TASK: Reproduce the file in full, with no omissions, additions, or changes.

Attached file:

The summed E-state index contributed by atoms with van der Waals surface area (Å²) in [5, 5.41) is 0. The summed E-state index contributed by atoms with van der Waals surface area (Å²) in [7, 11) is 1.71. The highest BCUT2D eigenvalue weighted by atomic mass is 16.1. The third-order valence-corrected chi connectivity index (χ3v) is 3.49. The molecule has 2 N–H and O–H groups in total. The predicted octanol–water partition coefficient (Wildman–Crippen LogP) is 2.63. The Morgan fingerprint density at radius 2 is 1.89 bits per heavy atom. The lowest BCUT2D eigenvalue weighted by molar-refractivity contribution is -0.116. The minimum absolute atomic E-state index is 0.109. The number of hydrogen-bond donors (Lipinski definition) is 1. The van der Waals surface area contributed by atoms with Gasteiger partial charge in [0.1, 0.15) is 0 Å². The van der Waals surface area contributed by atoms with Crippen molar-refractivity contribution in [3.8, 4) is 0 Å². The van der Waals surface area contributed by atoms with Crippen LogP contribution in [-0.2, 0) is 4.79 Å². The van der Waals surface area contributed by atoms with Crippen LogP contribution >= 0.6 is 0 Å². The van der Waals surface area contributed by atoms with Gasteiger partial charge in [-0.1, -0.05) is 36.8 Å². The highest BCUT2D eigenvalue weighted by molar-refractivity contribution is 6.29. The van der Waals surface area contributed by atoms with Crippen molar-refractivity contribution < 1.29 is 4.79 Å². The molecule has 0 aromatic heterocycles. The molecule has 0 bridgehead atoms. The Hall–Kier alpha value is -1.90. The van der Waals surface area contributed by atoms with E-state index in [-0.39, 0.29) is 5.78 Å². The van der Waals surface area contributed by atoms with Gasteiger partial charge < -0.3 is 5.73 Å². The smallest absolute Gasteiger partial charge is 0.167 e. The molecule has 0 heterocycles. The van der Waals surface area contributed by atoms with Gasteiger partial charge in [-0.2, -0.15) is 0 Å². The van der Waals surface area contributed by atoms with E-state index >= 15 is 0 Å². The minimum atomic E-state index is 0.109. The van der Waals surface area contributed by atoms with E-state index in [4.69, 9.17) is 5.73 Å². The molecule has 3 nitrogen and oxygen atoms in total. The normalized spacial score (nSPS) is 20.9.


The summed E-state index contributed by atoms with van der Waals surface area (Å²) in [5, 5.41) is 0. The summed E-state index contributed by atoms with van der Waals surface area (Å²) in [7, 11) is 1.71. The highest BCUT2D eigenvalue weighted by atomic mass is 16.1. The third-order valence-corrected chi connectivity index (χ3v) is 3.49. The molecule has 2 N–H and O–H groups in total. The predicted octanol–water partition coefficient (Wildman–Crippen LogP) is 2.63. The Morgan fingerprint density at radius 2 is 1.89 bits per heavy atom. The lowest BCUT2D eigenvalue weighted by molar-refractivity contribution is -0.116. The minimum absolute atomic E-state index is 0.109. The number of hydrogen-bond donors (Lipinski definition) is 1. The van der Waals surface area contributed by atoms with Gasteiger partial charge in [0.1, 0.15) is 0 Å². The van der Waals surface area contributed by atoms with Crippen molar-refractivity contribution in [3.8, 4) is 0 Å². The van der Waals surface area contributed by atoms with Crippen LogP contribution in [-0.2, 0) is 4.79 Å². The van der Waals surface area contributed by atoms with Crippen LogP contribution >= 0.6 is 0 Å². The van der Waals surface area contributed by atoms with Gasteiger partial charge in [-0.1, -0.05) is 36.8 Å². The highest BCUT2D eigenvalue weighted by molar-refractivity contribution is 6.29. The van der Waals surface area contributed by atoms with Crippen molar-refractivity contribution < 1.29 is 4.79 Å². The molecule has 0 aromatic heterocycles. The molecule has 0 bridgehead atoms. The Hall–Kier alpha value is -1.90. The van der Waals surface area contributed by atoms with E-state index in [-0.39, 0.29) is 5.78 Å². The van der Waals surface area contributed by atoms with Gasteiger partial charge < -0.3 is 5.73 Å². The smallest absolute Gasteiger partial charge is 0.167 e. The molecule has 0 heterocycles. The van der Waals surface area contributed by atoms with Gasteiger partial charge in [-0.2, -0.15) is 0 Å². The van der Waals surface area contributed by atoms with E-state index >= 15 is 0 Å². The minimum atomic E-state index is 0.109. The van der Waals surface area contributed by atoms with E-state index in [4.69, 9.17) is 5.73 Å². The molecule has 3 nitrogen and oxygen atoms in total. The normalized spacial score (nSPS) is 20.9.